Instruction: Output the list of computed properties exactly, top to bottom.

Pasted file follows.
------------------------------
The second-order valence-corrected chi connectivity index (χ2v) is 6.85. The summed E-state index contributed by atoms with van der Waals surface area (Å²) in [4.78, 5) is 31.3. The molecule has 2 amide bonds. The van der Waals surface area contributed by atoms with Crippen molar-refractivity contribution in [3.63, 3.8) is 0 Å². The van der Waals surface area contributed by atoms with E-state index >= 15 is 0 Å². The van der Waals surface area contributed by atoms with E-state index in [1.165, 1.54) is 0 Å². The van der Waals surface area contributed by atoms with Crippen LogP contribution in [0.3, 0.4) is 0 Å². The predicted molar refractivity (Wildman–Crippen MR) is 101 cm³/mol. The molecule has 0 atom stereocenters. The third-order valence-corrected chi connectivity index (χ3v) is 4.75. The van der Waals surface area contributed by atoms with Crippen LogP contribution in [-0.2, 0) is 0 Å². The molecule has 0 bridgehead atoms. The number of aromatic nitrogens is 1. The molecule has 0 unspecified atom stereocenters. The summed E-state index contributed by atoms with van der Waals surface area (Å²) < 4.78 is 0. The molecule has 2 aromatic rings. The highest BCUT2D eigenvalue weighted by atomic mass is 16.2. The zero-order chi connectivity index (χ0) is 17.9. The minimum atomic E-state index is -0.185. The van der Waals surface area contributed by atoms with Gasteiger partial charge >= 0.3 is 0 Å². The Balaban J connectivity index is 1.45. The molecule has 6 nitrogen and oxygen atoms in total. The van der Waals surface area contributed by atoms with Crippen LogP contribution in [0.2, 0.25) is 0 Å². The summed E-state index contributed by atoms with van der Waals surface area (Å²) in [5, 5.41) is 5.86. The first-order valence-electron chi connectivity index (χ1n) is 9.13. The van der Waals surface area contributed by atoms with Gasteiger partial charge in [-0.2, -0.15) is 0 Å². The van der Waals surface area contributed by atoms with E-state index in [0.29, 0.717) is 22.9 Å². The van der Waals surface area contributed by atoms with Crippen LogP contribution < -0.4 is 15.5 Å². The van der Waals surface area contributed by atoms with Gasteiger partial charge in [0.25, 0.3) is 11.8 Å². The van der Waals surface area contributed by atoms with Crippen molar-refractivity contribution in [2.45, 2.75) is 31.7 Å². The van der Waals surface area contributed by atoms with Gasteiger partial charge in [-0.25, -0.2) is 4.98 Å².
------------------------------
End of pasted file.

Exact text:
The second-order valence-corrected chi connectivity index (χ2v) is 6.85. The summed E-state index contributed by atoms with van der Waals surface area (Å²) in [4.78, 5) is 31.3. The molecule has 2 amide bonds. The van der Waals surface area contributed by atoms with Crippen molar-refractivity contribution in [3.63, 3.8) is 0 Å². The van der Waals surface area contributed by atoms with E-state index >= 15 is 0 Å². The van der Waals surface area contributed by atoms with E-state index in [1.165, 1.54) is 0 Å². The van der Waals surface area contributed by atoms with Crippen LogP contribution in [0.3, 0.4) is 0 Å². The predicted molar refractivity (Wildman–Crippen MR) is 101 cm³/mol. The molecule has 0 atom stereocenters. The third-order valence-corrected chi connectivity index (χ3v) is 4.75. The van der Waals surface area contributed by atoms with Crippen LogP contribution in [-0.2, 0) is 0 Å². The molecule has 0 bridgehead atoms. The number of aromatic nitrogens is 1. The molecule has 0 unspecified atom stereocenters. The summed E-state index contributed by atoms with van der Waals surface area (Å²) < 4.78 is 0. The molecule has 2 aromatic rings. The highest BCUT2D eigenvalue weighted by atomic mass is 16.2. The zero-order chi connectivity index (χ0) is 17.9. The minimum atomic E-state index is -0.185. The van der Waals surface area contributed by atoms with Gasteiger partial charge >= 0.3 is 0 Å². The Balaban J connectivity index is 1.45. The molecule has 6 nitrogen and oxygen atoms in total. The van der Waals surface area contributed by atoms with Crippen LogP contribution in [0.2, 0.25) is 0 Å². The summed E-state index contributed by atoms with van der Waals surface area (Å²) in [5, 5.41) is 5.86. The first-order valence-electron chi connectivity index (χ1n) is 9.13. The van der Waals surface area contributed by atoms with Gasteiger partial charge in [-0.2, -0.15) is 0 Å². The van der Waals surface area contributed by atoms with E-state index in [0.29, 0.717) is 22.9 Å². The van der Waals surface area contributed by atoms with Crippen LogP contribution < -0.4 is 15.5 Å². The van der Waals surface area contributed by atoms with Gasteiger partial charge in [0.25, 0.3) is 11.8 Å². The van der Waals surface area contributed by atoms with Crippen molar-refractivity contribution in [2.45, 2.75) is 31.7 Å². The van der Waals surface area contributed by atoms with Gasteiger partial charge in [-0.25, -0.2) is 4.98 Å².